Spain Catalonia: Barcelona rally urges prisoners’ launch


Protesters shine their mobile phone torches in Barcelona, 11 NovemberImage copyright

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Protesters shone their cell phone torches as a part of the rally

Three-quarters of 1,000,000 individuals have rallied in Barcelona to protest in opposition to Spain’s detention of Catalan independence leaders, police estimate.

They shone cellphone torches in unison at sundown as calls had been made to free eight regional ministers and two grbadroots marketing campaign leaders being held on remand.

Some of the detainees might be included on the listing of a Catalan separatist social gathering at subsequent month’s snap election.

Meanwhile, Barcelona’s mayoress has condemned pro-independence leaders.

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The Catalan parliament declared independence final month following an unrecognised referendum on independence from Spain.

Madrid responded by dissolving the parliament and calling a regional election on 21 December.

Since the crackdown by Madrid, Catalonia’s sacked President Carles Puigdemont has gone into self-imposed exile in Belgium, and his high allies have been prosecuted.

A lawyer whose agency represents two of his imprisoned former ministers instructed BBC News their state of affairs had been made worse by Mr Puigdemont’s resolution to flee.

Prisoners and elections

James Reynolds, BBC News, Barcelona

The pro-independence motion has confirmed its means to mobilise mbadive numbers of demonstrators. Many got here to this newest protest from small cities and villages in Catalonia – an indication of the motion’s attain.

Their instant intention is to name for the discharge of the eight politicians and two activists remanded in custody on prices of sedition and riot. The authorities in Madrid insist that the case is solely a matter for the courts, however the detention of politicians and activists does have a political influence. Imprisonment might have served to extend their recognition. It might galvanise the pro-independence motion because the regional election approaches.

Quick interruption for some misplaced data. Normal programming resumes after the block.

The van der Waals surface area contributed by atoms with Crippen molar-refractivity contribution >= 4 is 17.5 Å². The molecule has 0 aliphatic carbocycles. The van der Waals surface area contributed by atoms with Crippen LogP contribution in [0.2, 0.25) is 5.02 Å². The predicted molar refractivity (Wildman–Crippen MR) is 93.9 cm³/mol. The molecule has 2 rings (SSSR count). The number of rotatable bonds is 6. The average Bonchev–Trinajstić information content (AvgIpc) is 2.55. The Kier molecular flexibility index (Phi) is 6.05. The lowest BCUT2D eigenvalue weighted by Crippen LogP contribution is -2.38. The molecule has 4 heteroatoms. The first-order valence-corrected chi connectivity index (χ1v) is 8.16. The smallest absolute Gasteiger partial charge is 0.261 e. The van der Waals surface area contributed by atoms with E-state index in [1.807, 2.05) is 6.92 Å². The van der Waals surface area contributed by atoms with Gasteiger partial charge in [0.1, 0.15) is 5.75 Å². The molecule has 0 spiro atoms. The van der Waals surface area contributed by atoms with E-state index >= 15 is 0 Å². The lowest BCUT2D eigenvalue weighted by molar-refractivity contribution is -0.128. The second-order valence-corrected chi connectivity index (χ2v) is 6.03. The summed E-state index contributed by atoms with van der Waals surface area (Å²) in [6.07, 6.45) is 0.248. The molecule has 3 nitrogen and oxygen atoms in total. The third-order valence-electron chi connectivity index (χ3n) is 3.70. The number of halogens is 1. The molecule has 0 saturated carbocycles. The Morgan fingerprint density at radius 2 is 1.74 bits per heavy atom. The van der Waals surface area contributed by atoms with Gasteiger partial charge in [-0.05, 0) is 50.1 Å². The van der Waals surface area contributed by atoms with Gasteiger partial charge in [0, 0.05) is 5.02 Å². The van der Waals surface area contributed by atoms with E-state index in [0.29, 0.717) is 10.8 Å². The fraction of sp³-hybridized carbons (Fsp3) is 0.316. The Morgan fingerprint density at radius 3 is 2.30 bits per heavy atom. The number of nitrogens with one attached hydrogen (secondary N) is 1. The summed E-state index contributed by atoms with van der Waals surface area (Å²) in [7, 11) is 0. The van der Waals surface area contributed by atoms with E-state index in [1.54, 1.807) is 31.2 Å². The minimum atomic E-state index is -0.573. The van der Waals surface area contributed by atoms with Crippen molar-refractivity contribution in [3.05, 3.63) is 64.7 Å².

The pro-independence camp needs to win a transparent parliamentary majority. That would permit their aspect to have one other go at making an attempt to interrupt away from Spain. But the pro-union camp, which represents the opposite half of Catalan society, can even marketing campaign vigorously.

‘We are a republic!’

Protesters marched behind a banner declaring “We are a republic” and carried placards declaring the 10 detainees political prisoners.

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Media captionHere’s what protesters in Catalonia are singing about

The sacked former ministers are being investigated for alleged riot and sedition, whereas the 2 activists had been arrested over a mbad protest earlier than the referendum.

There had been performances and speeches to the group. Protesters chanted “Puigdemont for president” and a cellist performed a conventional Christmas carol, The Song of the Birds, which is related to Catalans pushed into political exile.

The left-wing ERC social gathering, a key ally of Mr Puigdemont, has introduced that a few of the prisoners, together with social gathering chief Oriol Junqueras, in addition to a few of the sacked ministers who additionally went to Belgium, will stand on its electoral listing.

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Ms Colau, seen right here kissing her child, has stored her distance from each separatists and unionists

However, the ERC has rejected a name from Mr Puigdemont to battle the election as a part of a single pro-independence bloc with different events – as they did in 2015.

A latest opinion ballot in Catalan newspaper La Vanguardia means that the ERC will win the largest share of the vote in December.

Ada Colau, who was elected mayoress in 2015 on an anti-capitalist platform and whose social gathering (a merger of left-wing events) is standing within the regional parliamentary election for the primary time, mentioned leaders of the independence motion had “tricked the population for their own interests”.

“They’ve provoked tensions and carried out a unilateral independence declaration which the majority do not want,” she instructed a gathering of her Catalunya en Comú (English: Catalonia in Common) social gathering.

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